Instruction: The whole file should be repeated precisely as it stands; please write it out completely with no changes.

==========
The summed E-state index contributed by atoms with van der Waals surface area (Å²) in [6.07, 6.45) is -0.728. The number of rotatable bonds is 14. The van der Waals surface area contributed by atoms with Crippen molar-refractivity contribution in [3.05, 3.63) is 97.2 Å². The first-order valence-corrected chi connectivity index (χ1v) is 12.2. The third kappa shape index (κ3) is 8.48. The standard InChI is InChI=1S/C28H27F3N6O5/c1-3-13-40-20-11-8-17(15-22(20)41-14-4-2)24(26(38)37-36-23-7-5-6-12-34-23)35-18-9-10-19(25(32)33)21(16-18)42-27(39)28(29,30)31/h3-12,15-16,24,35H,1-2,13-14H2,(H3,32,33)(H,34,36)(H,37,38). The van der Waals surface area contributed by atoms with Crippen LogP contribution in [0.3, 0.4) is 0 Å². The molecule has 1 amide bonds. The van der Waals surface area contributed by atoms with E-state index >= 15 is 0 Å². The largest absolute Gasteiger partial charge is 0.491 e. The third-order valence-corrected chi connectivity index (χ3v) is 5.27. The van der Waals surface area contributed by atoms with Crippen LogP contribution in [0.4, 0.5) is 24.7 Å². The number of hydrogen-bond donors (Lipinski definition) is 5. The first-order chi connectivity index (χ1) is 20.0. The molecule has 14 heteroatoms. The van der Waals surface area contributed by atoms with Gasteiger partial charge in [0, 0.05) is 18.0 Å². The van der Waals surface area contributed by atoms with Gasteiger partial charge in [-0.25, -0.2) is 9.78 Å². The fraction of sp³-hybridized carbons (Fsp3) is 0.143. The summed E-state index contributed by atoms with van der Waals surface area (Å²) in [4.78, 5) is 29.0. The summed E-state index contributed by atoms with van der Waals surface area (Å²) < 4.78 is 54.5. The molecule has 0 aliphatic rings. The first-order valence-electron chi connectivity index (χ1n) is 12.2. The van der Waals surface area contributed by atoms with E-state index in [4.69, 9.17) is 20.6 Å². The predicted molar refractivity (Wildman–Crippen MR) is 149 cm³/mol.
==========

The summed E-state index contributed by atoms with van der Waals surface area (Å²) in [6.07, 6.45) is -0.728. The number of rotatable bonds is 14. The van der Waals surface area contributed by atoms with Crippen molar-refractivity contribution in [3.05, 3.63) is 97.2 Å². The first-order valence-corrected chi connectivity index (χ1v) is 12.2. The third kappa shape index (κ3) is 8.48. The standard InChI is InChI=1S/C28H27F3N6O5/c1-3-13-40-20-11-8-17(15-22(20)41-14-4-2)24(26(38)37-36-23-7-5-6-12-34-23)35-18-9-10-19(25(32)33)21(16-18)42-27(39)28(29,30)31/h3-12,15-16,24,35H,1-2,13-14H2,(H3,32,33)(H,34,36)(H,37,38). The van der Waals surface area contributed by atoms with Crippen LogP contribution in [0.3, 0.4) is 0 Å². The molecule has 1 amide bonds. The van der Waals surface area contributed by atoms with E-state index >= 15 is 0 Å². The largest absolute Gasteiger partial charge is 0.491 e. The third-order valence-corrected chi connectivity index (χ3v) is 5.27. The van der Waals surface area contributed by atoms with Crippen LogP contribution in [0.4, 0.5) is 24.7 Å². The number of hydrogen-bond donors (Lipinski definition) is 5. The first-order chi connectivity index (χ1) is 20.0. The molecule has 14 heteroatoms. The van der Waals surface area contributed by atoms with Gasteiger partial charge in [0, 0.05) is 18.0 Å². The van der Waals surface area contributed by atoms with Gasteiger partial charge in [-0.25, -0.2) is 9.78 Å². The fraction of sp³-hybridized carbons (Fsp3) is 0.143. The summed E-state index contributed by atoms with van der Waals surface area (Å²) in [4.78, 5) is 29.0. The summed E-state index contributed by atoms with van der Waals surface area (Å²) < 4.78 is 54.5. The molecule has 0 aliphatic rings. The first-order valence-electron chi connectivity index (χ1n) is 12.2. The van der Waals surface area contributed by atoms with E-state index in [4.69, 9.17) is 20.6 Å². The predicted molar refractivity (Wildman–Crippen MR) is 149 cm³/mol.